A press release from the Office of Science and Technology Policy lists the “decisive actions to engage scientists and health professionals in academia, industry, and government to understand, treat, and defeat the disease” as a success.
However, the disease has not been defeated, and the White House has signaled they are not going to be able to control it before a vaccine is available.
More: Donald Trump made many promises in 2016 and early in his term. Which has he kept and what is he still working on?
The U.S. reported 489,769 COVID-19 cases in just the last week, according to a USA TODAY analysis of Johns Hopkins University data. It’s another record high since July when the nation saw a peak in cases.
The death rate has also edged back up to about 800 Americans per day, a level not seen in more than a month, and the seven-day average of daily new cases is nearly 70,000. According to the Covid Tracking Project, nearly 43,000 people are hospitalized with COVID-19.
President Donald Trump’s chief of staff, Mark Meadows, said Sunday that the Trump administration is “not going to control the pandemic” before a vaccine is available because COVID-19 “is a contagious virus.”
More: ‘We’re not going to control the pandemic,’ Meadows says
Fact check: COVID-19 vaccine won’t be ready in weeks, nor mandatory
Leading health officials, such as Dr. Anthony Fauci, have maintained that a vaccine likely won’t be widely available until mid-2021.
Health officials have stressed preventative measures, such as face coverings and social distancing, as a way to control the spread. The Trump White House and campaign have flouted some of these measures by defying state orders and federal health guidelines. Trump rallies, for example, have left a trail of coronavirus outbreaks.
More: Trump’s campaign made stops nationwide. Coronavirus cases surged in his wake in at least five places.
Trump has consistently downplayed the severity of coronavirus since the beginning of the pandemic, saying it’s “going to disappear” approximately 40 times, according to CNN, even as health officials are sounding the alarms as winter approaches.
Hospitals across the country have been straining with a flood of new cases, with some state’s considering rationing health care. Medical care sites are being created, and some daily curfews have also been implemented.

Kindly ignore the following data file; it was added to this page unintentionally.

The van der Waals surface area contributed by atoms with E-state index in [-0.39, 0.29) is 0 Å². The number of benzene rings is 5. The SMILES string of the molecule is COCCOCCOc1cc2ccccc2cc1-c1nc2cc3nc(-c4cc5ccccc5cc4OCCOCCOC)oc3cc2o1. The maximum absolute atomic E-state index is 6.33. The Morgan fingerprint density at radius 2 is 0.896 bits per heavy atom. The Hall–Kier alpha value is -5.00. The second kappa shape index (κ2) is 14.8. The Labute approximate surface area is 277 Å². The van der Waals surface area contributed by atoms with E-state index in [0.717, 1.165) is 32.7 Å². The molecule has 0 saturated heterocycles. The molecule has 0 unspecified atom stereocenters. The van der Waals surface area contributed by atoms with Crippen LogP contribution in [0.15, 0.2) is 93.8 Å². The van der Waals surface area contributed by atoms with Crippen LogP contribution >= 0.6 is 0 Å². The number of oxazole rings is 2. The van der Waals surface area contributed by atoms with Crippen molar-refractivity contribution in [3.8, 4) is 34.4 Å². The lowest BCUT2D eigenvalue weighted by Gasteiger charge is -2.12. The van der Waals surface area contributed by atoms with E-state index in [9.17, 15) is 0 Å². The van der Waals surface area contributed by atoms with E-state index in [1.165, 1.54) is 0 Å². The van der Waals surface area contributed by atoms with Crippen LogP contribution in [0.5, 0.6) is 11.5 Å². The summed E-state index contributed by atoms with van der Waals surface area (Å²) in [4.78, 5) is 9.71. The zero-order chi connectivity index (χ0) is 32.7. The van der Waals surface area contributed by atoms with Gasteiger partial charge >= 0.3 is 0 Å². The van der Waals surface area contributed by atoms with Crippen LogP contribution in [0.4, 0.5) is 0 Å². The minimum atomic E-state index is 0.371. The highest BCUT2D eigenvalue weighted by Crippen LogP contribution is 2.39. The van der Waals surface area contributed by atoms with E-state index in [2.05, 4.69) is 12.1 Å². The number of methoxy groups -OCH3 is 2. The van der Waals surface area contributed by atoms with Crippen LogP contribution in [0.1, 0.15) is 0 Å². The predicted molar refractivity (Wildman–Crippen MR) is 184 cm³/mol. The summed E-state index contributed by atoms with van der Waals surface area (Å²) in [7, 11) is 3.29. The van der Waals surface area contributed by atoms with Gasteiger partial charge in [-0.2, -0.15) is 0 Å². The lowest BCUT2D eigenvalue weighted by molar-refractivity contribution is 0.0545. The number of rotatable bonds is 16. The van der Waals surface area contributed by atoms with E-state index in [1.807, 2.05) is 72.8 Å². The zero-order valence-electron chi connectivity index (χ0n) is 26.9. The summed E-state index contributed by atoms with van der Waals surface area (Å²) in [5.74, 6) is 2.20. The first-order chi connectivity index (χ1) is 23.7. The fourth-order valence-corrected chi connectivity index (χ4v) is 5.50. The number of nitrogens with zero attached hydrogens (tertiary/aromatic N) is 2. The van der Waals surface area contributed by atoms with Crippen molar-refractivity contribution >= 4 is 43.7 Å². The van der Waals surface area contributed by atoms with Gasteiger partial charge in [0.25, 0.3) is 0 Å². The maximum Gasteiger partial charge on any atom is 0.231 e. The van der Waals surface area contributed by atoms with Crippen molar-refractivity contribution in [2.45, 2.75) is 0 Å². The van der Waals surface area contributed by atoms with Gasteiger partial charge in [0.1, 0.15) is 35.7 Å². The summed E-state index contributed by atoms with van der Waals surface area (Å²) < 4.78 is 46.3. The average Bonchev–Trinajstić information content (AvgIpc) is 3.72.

El Paso issues daily curfew as COVID-19 patients flood hospitals: ‘We are in a crisis stage’
As of Tuesday, the U.S. has recorded more than 8.7 million cases and around 226,000 deaths, more than any other country.
Contributing: Adrianna Rodriguez, Jessica Flores, Mike Stucka, David Jackson, Matthew Brown, Christal Hayes, Adrienne Dunn; USA TODAY
Read or Share this story: https://www.usatoday.com/story/news/politics/2020/10/27/white-house-science-office-lists-ending-covid-pandemic-cases-soar/3753312001/
U.S. reports more than 500,000 cases in a week, a record, as the Trump administration says it ended the pandemic.
The United States reported a record of more than 500,000 new cases over the past week, as states and cities resorted to stricter new measures to contain the virus that is raging across the country, especially the American heartland.
The record was broken Tuesday, even as the Trump administration announced what it called its first-term scientific accomplishments, in a press release that included “ENDING THE COVID-19 PANDEMIC” written in bold, capital letters.
The record reflects how quickly the virus is spreading. It took nearly three months for the first 500,000 coronavirus cases to be tallied in the United States — the first was confirmed on Jan. 21, and the country did not reach the half-million mark until April 11. Testing was severely limited in the early days of the pandemic.
The new restrictions range from a nightly business curfew in Newark, N.J., to a two-week stay-at-home order in El Paso, Texas, to a halt in indoor dining in Chicago.
The city joins New York and Wisconsin, states that earlier this month issued restrictions or outright bans on indoor dining in restaurants and bars to limit the spread of the coronavirus. The restrictions have been loudly opposed by a restaurant industry that has been decimated by the pandemic.
Chicago is now averaging more than twice as many coronavirus-related hospital admissions per day as it was a month ago, Mr. Pritzker’s office said, and the share of tests that are coming back positive has almost doubled since the beginning of October.
The U.S. has reported a record daily average of about 71,000 new cases over the past week, an increase of about 40 percent from the average two weeks earlier. Twenty states, including Illinois, have recorded their highest seven-day average of new cases, and three states (Tennessee, Wisconsin and Oklahoma) have set a record seven-day average for deaths. On Tuesday, Oklahoma and Wyoming broke single-day death records and Kentucky reported a new daily cases record.